Actually, she's been tasked—for whatever reason—with piloting the blue shirts, Dax and Bashir, to a planet they've decided to bio-survey. I think Julian has been taking LSD or something because he's acting like his S1 self, prattling on about stars in some ill-advised attempt to impress these ladies. Thankfully, this fluff is put to rest when their runabout receives a distress call from a planet just outside of Dominion space.

Dax and Bashir beam down to the besieged world and are greeted by an impressive matte painting, reminiscent of the pull-back effect used in the teaser to “The Best of Both Worlds.” The world they find is populated by a lot of miserable-looking people scavenging about the ruins of their civilisation. There are dead people being carted around, everyone is filthy, the sun is just a little too bright. A woman approaches the pair and starts convulsing in pain, begging them to take her to Truvada or something so she can die. He apparently runs a hospital. A man sets himself down by Bashir as Dax makes inquiries.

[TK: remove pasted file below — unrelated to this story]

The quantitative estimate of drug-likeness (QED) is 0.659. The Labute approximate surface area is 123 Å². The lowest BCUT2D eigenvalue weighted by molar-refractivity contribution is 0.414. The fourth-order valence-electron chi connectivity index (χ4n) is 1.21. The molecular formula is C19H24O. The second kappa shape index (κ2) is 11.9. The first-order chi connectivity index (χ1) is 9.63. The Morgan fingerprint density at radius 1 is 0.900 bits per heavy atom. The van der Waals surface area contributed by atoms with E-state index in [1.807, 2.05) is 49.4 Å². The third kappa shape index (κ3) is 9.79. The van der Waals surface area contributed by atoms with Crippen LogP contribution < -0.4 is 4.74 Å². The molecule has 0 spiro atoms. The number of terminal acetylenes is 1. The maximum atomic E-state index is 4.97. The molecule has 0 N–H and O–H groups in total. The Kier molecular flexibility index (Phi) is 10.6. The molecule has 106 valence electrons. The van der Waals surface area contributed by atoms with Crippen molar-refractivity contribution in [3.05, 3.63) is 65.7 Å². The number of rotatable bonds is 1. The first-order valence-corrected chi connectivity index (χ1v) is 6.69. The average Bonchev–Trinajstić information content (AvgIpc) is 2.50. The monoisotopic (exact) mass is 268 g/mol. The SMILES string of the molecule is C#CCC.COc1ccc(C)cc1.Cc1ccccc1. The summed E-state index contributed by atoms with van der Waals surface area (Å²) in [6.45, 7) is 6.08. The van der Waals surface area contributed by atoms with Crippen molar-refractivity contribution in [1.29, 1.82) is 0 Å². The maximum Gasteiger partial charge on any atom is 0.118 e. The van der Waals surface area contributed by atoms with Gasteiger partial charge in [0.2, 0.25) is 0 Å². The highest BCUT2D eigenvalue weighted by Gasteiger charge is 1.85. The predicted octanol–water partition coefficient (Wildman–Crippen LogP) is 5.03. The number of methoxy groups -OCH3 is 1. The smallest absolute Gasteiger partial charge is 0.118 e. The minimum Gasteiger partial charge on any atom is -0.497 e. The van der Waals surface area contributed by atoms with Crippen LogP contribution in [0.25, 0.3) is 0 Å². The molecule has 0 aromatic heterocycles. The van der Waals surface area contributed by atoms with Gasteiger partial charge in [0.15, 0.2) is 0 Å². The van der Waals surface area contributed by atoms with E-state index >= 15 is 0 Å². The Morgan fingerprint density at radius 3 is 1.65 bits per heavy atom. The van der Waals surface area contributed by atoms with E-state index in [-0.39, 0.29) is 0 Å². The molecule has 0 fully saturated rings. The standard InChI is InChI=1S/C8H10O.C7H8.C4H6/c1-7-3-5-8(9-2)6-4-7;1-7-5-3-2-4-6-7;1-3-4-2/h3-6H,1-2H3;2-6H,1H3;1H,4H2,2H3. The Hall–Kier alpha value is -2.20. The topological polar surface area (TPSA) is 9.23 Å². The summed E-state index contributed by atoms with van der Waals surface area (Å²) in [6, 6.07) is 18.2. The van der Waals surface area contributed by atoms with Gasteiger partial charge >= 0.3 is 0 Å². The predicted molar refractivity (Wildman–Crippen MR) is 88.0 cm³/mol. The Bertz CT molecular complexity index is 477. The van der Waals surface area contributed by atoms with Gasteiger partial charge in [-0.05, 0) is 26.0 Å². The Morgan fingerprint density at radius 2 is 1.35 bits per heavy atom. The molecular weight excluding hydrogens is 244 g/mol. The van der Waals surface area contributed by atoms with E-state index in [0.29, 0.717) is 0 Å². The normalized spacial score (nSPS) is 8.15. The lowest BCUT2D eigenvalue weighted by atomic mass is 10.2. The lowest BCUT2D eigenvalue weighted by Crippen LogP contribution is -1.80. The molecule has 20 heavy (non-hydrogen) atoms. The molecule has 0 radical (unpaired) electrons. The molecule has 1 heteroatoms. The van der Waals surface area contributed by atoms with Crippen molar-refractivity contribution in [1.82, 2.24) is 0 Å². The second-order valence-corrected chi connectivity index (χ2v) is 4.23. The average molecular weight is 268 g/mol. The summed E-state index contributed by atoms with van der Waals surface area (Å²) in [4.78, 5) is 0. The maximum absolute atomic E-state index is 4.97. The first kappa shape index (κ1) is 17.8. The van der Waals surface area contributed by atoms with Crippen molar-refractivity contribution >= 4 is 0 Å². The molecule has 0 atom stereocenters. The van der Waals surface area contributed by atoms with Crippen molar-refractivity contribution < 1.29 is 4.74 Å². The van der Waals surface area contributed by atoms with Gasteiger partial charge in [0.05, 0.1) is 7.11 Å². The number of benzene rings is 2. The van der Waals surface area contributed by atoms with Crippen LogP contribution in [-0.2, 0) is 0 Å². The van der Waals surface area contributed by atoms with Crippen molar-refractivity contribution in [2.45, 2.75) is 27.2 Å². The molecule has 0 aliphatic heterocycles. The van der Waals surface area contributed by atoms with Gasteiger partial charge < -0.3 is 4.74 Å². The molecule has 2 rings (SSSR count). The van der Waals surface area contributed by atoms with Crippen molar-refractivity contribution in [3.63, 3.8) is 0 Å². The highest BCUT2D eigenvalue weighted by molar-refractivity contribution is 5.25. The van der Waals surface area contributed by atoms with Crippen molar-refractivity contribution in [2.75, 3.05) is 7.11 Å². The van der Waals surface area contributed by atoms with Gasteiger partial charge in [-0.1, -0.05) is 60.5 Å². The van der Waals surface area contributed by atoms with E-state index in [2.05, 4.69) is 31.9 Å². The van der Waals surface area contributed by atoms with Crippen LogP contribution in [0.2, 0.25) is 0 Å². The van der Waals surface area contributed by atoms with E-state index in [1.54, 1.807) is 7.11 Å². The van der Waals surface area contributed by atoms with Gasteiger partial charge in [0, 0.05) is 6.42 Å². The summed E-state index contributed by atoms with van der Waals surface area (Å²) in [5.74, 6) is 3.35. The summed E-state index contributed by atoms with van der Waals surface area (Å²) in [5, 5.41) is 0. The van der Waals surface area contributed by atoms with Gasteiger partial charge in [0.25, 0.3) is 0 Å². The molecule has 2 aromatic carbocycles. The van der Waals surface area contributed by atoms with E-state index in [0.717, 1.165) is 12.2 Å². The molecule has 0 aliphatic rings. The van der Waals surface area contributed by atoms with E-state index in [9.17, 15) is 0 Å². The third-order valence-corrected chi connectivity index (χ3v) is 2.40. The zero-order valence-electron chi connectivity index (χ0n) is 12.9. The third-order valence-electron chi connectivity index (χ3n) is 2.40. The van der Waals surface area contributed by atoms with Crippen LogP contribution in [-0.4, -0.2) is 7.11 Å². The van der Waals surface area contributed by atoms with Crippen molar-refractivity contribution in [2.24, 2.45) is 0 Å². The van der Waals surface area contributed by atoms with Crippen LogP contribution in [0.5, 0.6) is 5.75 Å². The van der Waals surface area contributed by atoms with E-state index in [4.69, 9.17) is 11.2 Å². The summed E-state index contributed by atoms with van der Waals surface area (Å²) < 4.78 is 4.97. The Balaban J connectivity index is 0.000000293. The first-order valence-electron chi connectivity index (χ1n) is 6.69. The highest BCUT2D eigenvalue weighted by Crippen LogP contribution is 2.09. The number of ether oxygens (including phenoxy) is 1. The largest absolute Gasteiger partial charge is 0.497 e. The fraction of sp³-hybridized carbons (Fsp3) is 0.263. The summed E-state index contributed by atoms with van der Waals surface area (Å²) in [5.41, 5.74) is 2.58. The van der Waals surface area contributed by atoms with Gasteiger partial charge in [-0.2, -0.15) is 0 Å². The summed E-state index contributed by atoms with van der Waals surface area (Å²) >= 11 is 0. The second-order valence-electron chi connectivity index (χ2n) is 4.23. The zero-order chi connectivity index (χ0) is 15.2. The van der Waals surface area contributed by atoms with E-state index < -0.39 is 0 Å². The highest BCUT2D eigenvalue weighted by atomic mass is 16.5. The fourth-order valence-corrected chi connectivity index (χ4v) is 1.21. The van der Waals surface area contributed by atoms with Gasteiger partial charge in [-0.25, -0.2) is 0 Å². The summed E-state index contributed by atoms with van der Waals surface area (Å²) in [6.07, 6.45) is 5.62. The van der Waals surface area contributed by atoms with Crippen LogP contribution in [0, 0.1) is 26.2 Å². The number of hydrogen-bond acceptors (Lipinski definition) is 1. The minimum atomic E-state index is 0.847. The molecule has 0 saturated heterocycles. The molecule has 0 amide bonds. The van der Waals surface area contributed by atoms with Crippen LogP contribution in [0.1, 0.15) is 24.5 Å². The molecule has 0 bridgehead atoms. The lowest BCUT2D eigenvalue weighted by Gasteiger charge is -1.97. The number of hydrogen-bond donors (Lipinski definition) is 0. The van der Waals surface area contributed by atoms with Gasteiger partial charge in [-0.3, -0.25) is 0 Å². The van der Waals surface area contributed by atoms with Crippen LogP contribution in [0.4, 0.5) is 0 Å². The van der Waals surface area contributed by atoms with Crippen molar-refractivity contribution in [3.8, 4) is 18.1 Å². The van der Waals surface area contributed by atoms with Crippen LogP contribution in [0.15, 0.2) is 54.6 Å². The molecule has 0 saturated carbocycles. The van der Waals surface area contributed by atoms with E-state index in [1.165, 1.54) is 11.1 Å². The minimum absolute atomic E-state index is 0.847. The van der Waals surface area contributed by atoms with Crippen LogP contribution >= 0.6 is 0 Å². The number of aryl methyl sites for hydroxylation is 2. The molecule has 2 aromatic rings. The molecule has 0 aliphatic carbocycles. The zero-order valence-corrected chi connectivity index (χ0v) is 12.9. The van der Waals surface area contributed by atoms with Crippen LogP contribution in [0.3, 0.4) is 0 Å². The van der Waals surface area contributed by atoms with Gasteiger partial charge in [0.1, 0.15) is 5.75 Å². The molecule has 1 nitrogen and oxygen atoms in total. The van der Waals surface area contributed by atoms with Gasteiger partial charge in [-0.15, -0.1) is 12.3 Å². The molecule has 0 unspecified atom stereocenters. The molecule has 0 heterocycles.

EPRAN: The Blight's quickened in her. There's nothing you can do. You should leave here. now. Go back to where you came from and forget about this place.

Act 1 : ***.5, 17.5%

Dax manages to trade her hair clip for transportation to the hospital and Bashir determines that these aliens' physiology is sufficiently different from their own that the blight is not a threat, but also that his medicines don't seem to work on them. We see the woman who now has Jadzia's hair clip admiring its loveliness on her own blight-disfigured head. Adorning injustice.

The blue shirts carry the quickened woman to Truvada's hospital, which resembles a church or a cult more than a place of medicine. Then it's time for confession. A man whose lesions have become inflamed (he's quickened) stands up to express his gratitude for Truvada's care.

TAMAR: Yesterday, when I woke up, I saw that it had finally happened. I'd quickened. I always thought I'd be afraid but I wasn't, because I knew I could come here. Last night I slept in a bed for the first time in my life. I fell asleep listening to music. This morning I bathed in hot water, dressed in clean clothes. And now I'm here with my friends and family. Thank you, Trevean, for making this day everything I dreamed it could be.